Patti Thomas and Pat Biggs, who both have incarcerated family
members, have a message to share with University students: Think
twice before judging prisoners.

Beth Dykstra
Patty Thomas talks to students and Ann Arbor residents about the experience of having a family member in prison at the Michigan League on Saturday. (JOEL FRIEDMAN/Daily)

On Saturday, Thomas and Biggs shared their stories at a dialogue
called Families of the Incarcerated, sponsored by the Prisoner
Creative Arts Project. The two women talked about what it is like
to have an incarcerated family member as well as the role PCAP
plays in the lives of prisoners.

Bigg’s husband Jamal has been in prison for 14 years.
According to Pat, Jamal has participated in several PCAP workshops
and has used the program as a way to further his art skills.
Currently, several examples of his artwork are being shown at the
PCAP show at the Media Union Gallery on North Campus.

One of the issues that Pat Biggs talked about is how other
people view the imprisoned. She said that most people see prisoners
as monsters, and as less than human.

“People look at prisoners as outcasts and as horrible
people, but they’re just people who made mistakes, and
they’re paying for them — they’re just human
beings like everyone else.”

Biggs praised certain organizations like PCAP that are trying to
help prisoners and break down the stereotypes that are often formed
about them.

“PCAP gives (the prisoners) an opportunity to express
themselves and to show the world that they have something to offer.
When my husband has his artwork in the PCAP art show, he is so
thrilled to know that people would actually take the time to look
at his artwork, even pay for it,” Biggs said.

Patti Thomas, whose daughter Santha is incarcerated at Western
Wayne Correctional Facility in Plymouth, also shared her thoughts
on the benefits of PCAP. She said PCAP has given Santha a form of
expression, and that she has changed for the better by being
involved.

The PCAP organization is a campus program started by English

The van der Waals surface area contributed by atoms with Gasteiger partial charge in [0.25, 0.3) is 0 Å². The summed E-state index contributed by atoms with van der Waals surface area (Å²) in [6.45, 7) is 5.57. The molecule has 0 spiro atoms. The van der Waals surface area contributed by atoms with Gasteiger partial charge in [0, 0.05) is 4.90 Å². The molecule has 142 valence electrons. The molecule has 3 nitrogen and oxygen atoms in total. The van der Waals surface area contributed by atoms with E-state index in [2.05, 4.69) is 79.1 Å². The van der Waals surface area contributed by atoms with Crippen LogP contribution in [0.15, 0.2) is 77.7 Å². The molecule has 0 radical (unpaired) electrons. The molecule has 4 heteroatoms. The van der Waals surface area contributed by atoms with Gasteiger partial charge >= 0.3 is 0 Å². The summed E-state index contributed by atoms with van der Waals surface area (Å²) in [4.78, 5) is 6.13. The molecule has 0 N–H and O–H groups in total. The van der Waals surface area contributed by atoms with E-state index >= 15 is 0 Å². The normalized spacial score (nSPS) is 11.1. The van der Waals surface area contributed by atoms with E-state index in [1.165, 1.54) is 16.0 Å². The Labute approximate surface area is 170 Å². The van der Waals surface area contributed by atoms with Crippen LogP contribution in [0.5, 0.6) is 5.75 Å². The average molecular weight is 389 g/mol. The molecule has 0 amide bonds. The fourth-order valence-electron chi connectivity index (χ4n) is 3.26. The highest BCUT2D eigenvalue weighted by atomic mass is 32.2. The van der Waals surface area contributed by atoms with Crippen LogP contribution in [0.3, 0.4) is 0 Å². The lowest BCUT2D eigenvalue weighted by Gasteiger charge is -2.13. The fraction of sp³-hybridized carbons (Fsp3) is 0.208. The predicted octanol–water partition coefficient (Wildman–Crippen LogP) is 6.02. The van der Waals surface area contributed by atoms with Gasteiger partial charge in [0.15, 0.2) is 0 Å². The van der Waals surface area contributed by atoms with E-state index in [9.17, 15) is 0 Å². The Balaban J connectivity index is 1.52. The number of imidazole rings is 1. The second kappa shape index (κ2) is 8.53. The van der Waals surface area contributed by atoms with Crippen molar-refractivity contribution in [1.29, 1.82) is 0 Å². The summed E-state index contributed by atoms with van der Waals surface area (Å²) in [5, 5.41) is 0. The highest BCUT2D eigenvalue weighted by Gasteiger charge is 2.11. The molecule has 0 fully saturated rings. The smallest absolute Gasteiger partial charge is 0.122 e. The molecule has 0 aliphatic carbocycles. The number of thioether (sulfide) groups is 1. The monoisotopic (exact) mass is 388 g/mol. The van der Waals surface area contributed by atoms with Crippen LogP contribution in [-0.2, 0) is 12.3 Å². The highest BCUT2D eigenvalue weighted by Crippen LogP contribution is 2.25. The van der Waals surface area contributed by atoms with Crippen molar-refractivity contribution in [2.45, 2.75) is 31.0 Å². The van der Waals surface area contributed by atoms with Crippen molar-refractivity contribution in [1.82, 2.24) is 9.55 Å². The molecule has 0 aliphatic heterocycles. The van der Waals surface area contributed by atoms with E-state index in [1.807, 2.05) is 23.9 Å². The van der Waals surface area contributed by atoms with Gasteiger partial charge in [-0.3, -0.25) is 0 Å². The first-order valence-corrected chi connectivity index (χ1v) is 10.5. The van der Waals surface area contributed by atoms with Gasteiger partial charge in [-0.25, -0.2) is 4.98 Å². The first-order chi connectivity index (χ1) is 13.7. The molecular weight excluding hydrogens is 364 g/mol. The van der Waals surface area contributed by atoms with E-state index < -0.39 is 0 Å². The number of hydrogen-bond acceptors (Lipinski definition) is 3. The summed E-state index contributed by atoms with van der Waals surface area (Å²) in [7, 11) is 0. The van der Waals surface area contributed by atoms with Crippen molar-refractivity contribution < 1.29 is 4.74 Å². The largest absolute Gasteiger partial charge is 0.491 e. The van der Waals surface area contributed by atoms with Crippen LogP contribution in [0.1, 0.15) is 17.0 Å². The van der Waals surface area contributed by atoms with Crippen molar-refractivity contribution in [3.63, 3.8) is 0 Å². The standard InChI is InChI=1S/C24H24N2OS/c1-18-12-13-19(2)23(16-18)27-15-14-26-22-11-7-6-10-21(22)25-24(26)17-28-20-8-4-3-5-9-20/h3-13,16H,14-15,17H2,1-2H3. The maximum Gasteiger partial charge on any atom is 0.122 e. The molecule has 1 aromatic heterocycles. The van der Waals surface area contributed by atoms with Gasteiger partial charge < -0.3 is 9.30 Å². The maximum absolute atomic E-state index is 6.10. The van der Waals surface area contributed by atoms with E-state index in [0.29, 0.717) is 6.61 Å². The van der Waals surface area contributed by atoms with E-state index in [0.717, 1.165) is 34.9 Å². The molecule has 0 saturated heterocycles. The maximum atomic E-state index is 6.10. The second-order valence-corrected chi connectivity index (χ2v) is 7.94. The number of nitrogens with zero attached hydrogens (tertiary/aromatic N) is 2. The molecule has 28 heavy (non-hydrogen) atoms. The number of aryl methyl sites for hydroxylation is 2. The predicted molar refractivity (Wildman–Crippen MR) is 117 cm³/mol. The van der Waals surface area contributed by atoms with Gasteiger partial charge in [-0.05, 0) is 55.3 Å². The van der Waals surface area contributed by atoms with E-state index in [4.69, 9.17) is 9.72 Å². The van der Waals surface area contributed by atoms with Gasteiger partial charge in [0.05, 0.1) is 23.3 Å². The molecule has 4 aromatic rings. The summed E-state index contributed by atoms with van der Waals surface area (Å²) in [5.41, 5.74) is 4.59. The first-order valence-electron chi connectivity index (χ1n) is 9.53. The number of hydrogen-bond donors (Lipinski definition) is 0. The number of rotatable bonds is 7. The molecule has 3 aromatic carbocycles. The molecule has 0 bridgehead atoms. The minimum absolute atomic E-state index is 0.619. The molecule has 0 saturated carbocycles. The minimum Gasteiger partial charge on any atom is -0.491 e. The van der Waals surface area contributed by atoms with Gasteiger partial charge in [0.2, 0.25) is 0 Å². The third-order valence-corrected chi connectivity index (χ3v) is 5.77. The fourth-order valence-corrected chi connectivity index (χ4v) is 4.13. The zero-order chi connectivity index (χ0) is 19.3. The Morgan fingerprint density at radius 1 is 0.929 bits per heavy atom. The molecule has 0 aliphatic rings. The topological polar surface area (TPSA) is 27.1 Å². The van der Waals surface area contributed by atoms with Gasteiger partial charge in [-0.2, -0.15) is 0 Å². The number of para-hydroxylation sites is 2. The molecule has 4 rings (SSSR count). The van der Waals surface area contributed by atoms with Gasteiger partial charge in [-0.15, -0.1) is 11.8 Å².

Prof. Buzz Alexander. Alexander’s English 319 class,
Literature and Social Change, focuses on how imprisonment affects
the incarcerated and their families.

As part of the class, students go into Michigan correctional and
juvenile facilities to teach arts workshops to the prisoners.
Through the PCAP program, prisoners are given the opportunity to
participate in workshops covering topics like theater and creative
writing.

“The student response to English 319 has been very
powerful and the class led to the formation of the PCAP program.
The response from the University and from the English department
has also been wonderful, and the response from the incarcerated
youth and adults has been more than we could have imagined,”
Alexander said.

Saturday’s event was run by LSA junior Jessica Schwartz
and LSA senior Jenifer Scheyer. Scheyer and Schwartz were enrolled
in English 319 and given the opportunity to be trained in teaching
arts programs for young people who are in prison.

Scheyer and Schwartz said they believe that PCAP is not only
beneficial to the prisoners, but also to the student volunteers.
Schwartz, who teaches a writing workshop at W.J. Maxey Boys
Training School, said she has been greatly affected by her
volunteer work with PCAP.

“I’ve been so inspired by the incarcerated people
I’ve met through PCAP and their families. The people have so
much wisdom and talent and they’re so honest in their
writing, it’s truly inspiring,” Schwartz said.

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